In 2009, at a time of civil unrest and rising tensions, Bishop +Johnston wrote a letter to the clergy of the Diocese of Virginia in which he said, "In a world marked by division, inclusive faith communities can - and must - serve as models of a more just and compassionate society. We are called to restore all people to unity with God and one another in Christ." It seems what goes around comes around.
Bishop +Johnston was referring to issues of racial division which have been a part of our national life since our nation was formed. His letter, and subsequent letters, could easily have been written yesterday—and no one would bat an eye. It’s as if nothing has changed! The history of our corporate struggle with issues of race relations is as long lasting as it is bewildering.
I have tried over the past 20 years to work with various evolutions of the Diocesan Race Relations Committee to help chart a course through the “doldrums” we seem to be stuck in. In the past month I have had very thoughtful and candid conversations with Aisha Huertas, the Diocesan Minister for Missional Engagement, who oversees the current committee. Our conversations were thoughtful, respectful, positive and affirming, a refreshing change from my past experiences. These conversations were simply starters to identify concerns; not about race relations, but about talking about race relations. I believe this is where we are stuck, we are simply not able to talk.
Fear is a terrible thing. Fear can lead to panic and panic is simply evil. As scripture attests, The thief comes only to steal and kill and destroy. I (Jesus) came that they may have life and have it abundantly. (John 10:10) Fear overwhelms us and steals our ability to think clearly; panic immobilizes and paralyzes us. Our defense in the face of this fear of the encounter is to never risk engaging.
The tricks and tools we use to avoid engaging become almost innate. So ingrained in our process that we rarely question our motives or opinions because to do so is to engage—if only with ourselves. The result of this insidious Mobius Strip of emotional reasoning is immobilization, the doldrums.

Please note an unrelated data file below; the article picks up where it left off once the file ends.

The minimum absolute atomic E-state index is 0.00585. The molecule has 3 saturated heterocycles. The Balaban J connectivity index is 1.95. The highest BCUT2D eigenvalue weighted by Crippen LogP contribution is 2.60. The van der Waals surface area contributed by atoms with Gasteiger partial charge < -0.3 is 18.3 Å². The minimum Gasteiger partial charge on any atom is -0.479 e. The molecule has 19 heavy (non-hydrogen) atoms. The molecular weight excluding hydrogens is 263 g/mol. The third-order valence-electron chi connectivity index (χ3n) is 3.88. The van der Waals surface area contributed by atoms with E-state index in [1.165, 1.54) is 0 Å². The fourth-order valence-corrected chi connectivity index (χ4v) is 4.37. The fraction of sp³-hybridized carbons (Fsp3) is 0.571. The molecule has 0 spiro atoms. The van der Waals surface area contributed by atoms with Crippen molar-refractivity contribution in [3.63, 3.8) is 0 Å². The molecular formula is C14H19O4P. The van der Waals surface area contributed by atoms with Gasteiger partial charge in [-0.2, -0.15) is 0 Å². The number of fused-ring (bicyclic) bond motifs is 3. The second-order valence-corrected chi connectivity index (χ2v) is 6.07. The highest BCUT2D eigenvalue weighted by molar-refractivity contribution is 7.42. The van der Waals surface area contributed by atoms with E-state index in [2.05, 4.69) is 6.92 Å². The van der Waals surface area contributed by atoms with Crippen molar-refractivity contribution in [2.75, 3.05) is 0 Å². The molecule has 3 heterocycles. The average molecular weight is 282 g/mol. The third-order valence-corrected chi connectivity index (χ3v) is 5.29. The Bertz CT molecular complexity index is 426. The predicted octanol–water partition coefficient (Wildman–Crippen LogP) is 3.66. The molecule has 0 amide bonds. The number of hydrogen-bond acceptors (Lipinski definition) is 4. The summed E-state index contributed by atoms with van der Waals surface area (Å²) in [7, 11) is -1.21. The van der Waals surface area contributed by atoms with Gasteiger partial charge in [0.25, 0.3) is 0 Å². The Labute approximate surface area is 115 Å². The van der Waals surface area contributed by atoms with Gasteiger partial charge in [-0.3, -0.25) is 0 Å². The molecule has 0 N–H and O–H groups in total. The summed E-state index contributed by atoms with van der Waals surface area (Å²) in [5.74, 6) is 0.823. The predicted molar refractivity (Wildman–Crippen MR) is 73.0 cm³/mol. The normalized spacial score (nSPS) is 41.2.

In the The Rime of the Ancient Mariner by the English poet Samuel Taylor Coleridge, he describes in detail the oppression and hopelessness of the doldrums,
I looked to heaven, and tried to pray;
But or ever a prayer had gusht,
A wicked whisper came, and made
My heart as dry as dust.
I closed my lids, and kept them close,
And the balls like pulses beat;
For the sky and the sea, and the sea and the sky
Lay dead like a load on my weary eye,
And the dead were at my feet.
In the doldrums nothing happens and to make matters worse, the evil one preys on the little initiative there is. There is nowhere to turn because everything is the same and all that is there is the self and everything turns inward and inward is the same because it is a mirror. Nothing new can happen when we are stuck in the doldrums.
We will never be free of our racial divisions, none of us-red, green, black white, purple, it makes no difference, until we turn outward and free ourselves from “the painted sea.” “Turn to Me and be saved, all the ends of the earth; For I am God, and there is no other.” (Isaiah 45:22) It is only and first turning to God in prayer and supplication, admitting our defeat and asking for God’s love and compassion that we will be set free. It by allowing Jesus to “breath on us” and, being filled with the Holy Spirit, to start anew and to be free of fear.
“For the heart of this people has become dull, with their ears
they scarcely hear, and they have closed their eyes, otherwise
they would see with their eyes, hear with their ears, and
understand with their heart and return, and I would heal them.”
I am committed to work towards freedom from the tyranny of self. That starting point is not our history or the protests or “when I was a kid”. The starting point is our acknowledgement that we are in the doldrums and wanting more than anything to get out, when we turn to God.
He prayeth best, who loveth best
All things both great and small;
For the dear God who loveth us,
He made and loveth all.
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Father Bill Burk†